Werner Herzog never really stops working. The German auteur has been making the festival rounds with “Meeting Gorbachev,” his feature-length sit-down with the former Soviet politician that the filmmaker co-directed with André Singer. But by the time the movie premiered at Telluride over Labor Day weekend ahead of its screenings in Toronto, Herzog had already wrapped production on two new projects, and he has a big acting gig on the horizon.
At TIFF, the director told IndieWire that he would soon act in “a big franchise film, about which I’m not supposed to say anything,” he said. “I can only say the title. The code name is ‘Huckleberry.’” He chuckled. “For god’s sake, that’s only a cover,” he said.
Herzog declined to offer further details, but the role would mark the first time he has appeared in a studio production since 2012’s Tom Cruise action vehicle “Jack Reacher,” where he played the Soviet villain Mister Big. That role came on the heels of renewed interest in the German New Wave filmmaker’s work in the United States, after 2005’s “Grizzly Man” took off and “Encounters at the End of the World” landed him an Oscar nomination, while his gruff, poetic narration went viral. “I’m much better known around the world for films I made 40 years ago, but ‘Grizzly Man’ touched a chord in industrial countries, because of its wild nature,” Herzog said. “I have been in acting roles since the early ‘70s in German and Australian films. Everything that has to do with cinema, I’m in love with — acting, writing, directing, editing, you name it.”
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Among the possible productions that could have the code name “Huckleberry,” one is the upcoming “Top Gun” sequel, which co-stars previous Herzog collaborator Tom Cruise as well as Val Kilmer, famous for his “I’m your Huckleberry” catchphrase in “Tombstone.”
Over the summer, Herzog was busy with a very different pair of upcoming projects. He went to Japan to shoot a mysterious feature film in the country’s native language, which he doesn’t speak, using non-professional actors. “Everything was an interesting challenge there,” he said. “I had a very good translator. I would craft the dialogue in a way that a situation was very precisely described to the actors — find your own way into the dialogue, but it has to hit certain marks. It has to be precise because I have consequences for the following story.”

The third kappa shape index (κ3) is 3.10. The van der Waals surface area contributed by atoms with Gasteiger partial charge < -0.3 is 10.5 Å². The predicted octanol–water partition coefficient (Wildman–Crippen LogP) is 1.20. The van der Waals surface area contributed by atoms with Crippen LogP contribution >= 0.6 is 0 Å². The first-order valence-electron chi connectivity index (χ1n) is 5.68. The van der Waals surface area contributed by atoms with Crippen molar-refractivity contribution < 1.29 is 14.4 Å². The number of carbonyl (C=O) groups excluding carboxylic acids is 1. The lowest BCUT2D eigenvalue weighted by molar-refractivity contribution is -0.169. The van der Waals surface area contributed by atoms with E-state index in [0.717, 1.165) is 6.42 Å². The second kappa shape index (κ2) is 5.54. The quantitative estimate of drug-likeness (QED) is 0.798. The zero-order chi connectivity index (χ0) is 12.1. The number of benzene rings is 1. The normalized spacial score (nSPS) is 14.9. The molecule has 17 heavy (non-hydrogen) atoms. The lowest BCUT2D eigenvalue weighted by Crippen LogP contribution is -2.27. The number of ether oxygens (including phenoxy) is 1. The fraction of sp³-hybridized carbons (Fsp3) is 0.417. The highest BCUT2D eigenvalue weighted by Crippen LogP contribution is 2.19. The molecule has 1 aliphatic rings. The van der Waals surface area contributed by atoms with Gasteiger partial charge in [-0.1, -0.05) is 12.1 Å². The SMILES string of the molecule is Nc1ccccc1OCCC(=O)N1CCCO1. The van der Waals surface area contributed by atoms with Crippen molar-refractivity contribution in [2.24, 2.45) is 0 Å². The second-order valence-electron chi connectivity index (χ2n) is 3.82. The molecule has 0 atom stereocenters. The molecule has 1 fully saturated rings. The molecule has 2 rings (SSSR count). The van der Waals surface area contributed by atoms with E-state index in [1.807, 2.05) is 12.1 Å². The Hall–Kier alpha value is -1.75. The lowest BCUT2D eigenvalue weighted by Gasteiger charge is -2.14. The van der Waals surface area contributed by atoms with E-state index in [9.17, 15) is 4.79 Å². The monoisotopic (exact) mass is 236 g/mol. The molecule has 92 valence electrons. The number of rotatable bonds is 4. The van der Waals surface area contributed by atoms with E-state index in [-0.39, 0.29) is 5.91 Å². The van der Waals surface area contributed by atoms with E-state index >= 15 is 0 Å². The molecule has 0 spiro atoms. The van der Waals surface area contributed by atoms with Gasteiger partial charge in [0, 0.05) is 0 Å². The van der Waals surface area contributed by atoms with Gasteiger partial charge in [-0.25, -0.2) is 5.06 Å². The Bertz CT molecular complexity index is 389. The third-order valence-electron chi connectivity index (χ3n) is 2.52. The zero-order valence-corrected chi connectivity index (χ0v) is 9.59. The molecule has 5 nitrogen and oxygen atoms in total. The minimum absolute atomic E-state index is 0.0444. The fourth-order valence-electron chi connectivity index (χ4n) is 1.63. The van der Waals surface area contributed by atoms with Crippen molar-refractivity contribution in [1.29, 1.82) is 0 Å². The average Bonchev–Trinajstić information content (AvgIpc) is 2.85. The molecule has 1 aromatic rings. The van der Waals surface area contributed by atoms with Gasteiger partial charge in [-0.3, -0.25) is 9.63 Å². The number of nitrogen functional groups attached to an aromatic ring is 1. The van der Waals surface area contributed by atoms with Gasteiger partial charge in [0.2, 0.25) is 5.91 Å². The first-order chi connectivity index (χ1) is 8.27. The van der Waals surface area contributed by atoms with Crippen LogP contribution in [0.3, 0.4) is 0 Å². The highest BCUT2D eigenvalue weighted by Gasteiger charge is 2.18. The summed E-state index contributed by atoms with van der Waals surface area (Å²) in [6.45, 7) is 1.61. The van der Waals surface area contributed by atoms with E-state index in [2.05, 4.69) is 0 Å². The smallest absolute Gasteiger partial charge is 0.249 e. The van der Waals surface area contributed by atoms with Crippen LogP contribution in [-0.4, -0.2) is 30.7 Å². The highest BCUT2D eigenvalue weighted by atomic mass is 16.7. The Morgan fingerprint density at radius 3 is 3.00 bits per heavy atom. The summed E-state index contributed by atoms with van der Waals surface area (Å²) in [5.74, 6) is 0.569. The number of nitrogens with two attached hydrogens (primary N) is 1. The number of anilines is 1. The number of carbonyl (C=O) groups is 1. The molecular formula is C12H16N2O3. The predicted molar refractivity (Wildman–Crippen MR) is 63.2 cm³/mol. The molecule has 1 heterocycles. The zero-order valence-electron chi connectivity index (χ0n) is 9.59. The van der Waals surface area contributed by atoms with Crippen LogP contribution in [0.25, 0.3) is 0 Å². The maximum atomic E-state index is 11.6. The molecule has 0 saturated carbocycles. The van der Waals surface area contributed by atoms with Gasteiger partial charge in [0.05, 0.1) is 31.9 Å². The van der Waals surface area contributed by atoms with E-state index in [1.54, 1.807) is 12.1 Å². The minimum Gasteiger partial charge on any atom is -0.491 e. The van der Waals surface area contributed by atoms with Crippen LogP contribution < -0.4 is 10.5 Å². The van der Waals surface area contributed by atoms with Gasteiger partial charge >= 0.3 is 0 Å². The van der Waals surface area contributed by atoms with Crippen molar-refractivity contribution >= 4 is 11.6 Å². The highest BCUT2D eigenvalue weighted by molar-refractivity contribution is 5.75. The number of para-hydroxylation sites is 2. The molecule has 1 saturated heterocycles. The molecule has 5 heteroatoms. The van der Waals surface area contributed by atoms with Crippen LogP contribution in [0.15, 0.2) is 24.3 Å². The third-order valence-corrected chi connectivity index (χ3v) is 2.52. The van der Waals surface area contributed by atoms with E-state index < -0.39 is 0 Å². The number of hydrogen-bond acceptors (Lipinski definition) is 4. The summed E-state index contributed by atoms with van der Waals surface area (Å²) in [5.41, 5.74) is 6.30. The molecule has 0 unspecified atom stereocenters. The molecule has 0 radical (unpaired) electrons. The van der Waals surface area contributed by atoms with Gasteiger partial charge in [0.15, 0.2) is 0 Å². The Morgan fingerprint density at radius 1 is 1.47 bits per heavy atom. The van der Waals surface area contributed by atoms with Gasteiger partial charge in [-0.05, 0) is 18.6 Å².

He used lightweight digital cameras to shoot his actors in crowd scenes alongside extras who were unaware they were appearing in the movie. “It was very lively, very warm, very beautiful that way,” Herzog said. The filmmaker added that he had previously staged an opera in the country, but the new movie marked his first time directing a film there. He declined to share the title of the project or plot specifics, but said he wrapped production in August.
At the same time, Herzog was shooting footage for an upcoming BBC documentary on the writer Bruce Chatwin, with whom Herzog was friendly up until Chatwin’s death in 1989. Herzog traveled to Argentina to shoot footage related to Chatwin’s first book, “In Patagonia,” and also went to Australia, where Chatwin wrote “The Songlines,” which focused on the culture of Australian aborigines.
Herzog said he embraced the changing landscape for film production. “It’s shifting massively and I welcome much of it, because the distribution systems have been ailing,” he said. “Production systems have shifted dramatically. There’s not much middle ground left between the event films of the studios and and the zero-budget productions.” He continues to lead filmmaking workshops, most recently completing one for 48 young directors in the Peruvian jungle. “We had phenomenal results,” he said. “Everyone had to make films. The best 10 of them are better than the selections for best short film at the Academy Awards. …It’s a wonderful time.”